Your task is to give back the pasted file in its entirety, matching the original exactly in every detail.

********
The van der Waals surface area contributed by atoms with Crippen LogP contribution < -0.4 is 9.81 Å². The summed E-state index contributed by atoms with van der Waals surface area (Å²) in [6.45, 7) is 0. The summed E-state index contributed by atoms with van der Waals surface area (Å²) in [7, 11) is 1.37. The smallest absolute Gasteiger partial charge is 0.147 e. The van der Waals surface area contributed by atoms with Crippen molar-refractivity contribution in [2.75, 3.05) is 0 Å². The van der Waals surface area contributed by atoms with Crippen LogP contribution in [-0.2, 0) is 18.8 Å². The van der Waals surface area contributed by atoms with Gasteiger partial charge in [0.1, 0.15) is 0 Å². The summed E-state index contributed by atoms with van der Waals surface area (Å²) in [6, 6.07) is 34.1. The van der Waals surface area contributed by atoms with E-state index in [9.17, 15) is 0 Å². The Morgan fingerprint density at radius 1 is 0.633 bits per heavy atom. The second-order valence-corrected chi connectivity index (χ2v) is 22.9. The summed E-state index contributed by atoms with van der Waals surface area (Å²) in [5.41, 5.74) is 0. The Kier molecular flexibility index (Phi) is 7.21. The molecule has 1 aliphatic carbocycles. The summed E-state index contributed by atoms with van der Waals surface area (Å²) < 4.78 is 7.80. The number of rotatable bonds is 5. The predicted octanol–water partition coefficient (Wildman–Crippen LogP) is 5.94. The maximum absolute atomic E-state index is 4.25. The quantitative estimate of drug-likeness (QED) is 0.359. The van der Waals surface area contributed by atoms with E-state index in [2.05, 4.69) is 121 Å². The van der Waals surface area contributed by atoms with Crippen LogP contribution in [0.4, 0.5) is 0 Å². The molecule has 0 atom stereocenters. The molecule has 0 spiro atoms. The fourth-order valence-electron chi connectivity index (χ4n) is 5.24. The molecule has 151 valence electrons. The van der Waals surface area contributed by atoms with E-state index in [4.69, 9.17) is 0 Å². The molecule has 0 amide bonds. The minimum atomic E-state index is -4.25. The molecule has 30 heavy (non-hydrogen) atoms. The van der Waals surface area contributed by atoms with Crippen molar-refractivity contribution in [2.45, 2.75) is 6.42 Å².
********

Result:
The van der Waals surface area contributed by atoms with Crippen LogP contribution < -0.4 is 9.81 Å². The summed E-state index contributed by atoms with van der Waals surface area (Å²) in [6.45, 7) is 0. The summed E-state index contributed by atoms with van der Waals surface area (Å²) in [7, 11) is 1.37. The smallest absolute Gasteiger partial charge is 0.147 e. The van der Waals surface area contributed by atoms with Crippen molar-refractivity contribution in [2.75, 3.05) is 0 Å². The van der Waals surface area contributed by atoms with Crippen LogP contribution in [-0.2, 0) is 18.8 Å². The van der Waals surface area contributed by atoms with Gasteiger partial charge in [0.1, 0.15) is 0 Å². The summed E-state index contributed by atoms with van der Waals surface area (Å²) in [6, 6.07) is 34.1. The van der Waals surface area contributed by atoms with E-state index in [9.17, 15) is 0 Å². The Morgan fingerprint density at radius 1 is 0.633 bits per heavy atom. The second-order valence-corrected chi connectivity index (χ2v) is 22.9. The summed E-state index contributed by atoms with van der Waals surface area (Å²) in [5.41, 5.74) is 0. The Kier molecular flexibility index (Phi) is 7.21. The molecule has 1 aliphatic carbocycles. The summed E-state index contributed by atoms with van der Waals surface area (Å²) < 4.78 is 7.80. The number of rotatable bonds is 5. The predicted octanol–water partition coefficient (Wildman–Crippen LogP) is 5.94. The maximum absolute atomic E-state index is 4.25. The quantitative estimate of drug-likeness (QED) is 0.359. The van der Waals surface area contributed by atoms with E-state index in [2.05, 4.69) is 121 Å². The van der Waals surface area contributed by atoms with Crippen LogP contribution in [0.4, 0.5) is 0 Å². The molecule has 0 atom stereocenters. The molecule has 0 spiro atoms. The fourth-order valence-electron chi connectivity index (χ4n) is 5.24. The molecule has 151 valence electrons. The van der Waals surface area contributed by atoms with E-state index in [4.69, 9.17) is 0 Å². The molecule has 0 amide bonds. The minimum atomic E-state index is -4.25. The molecule has 30 heavy (non-hydrogen) atoms. The van der Waals surface area contributed by atoms with Crippen molar-refractivity contribution in [2.45, 2.75) is 6.42 Å².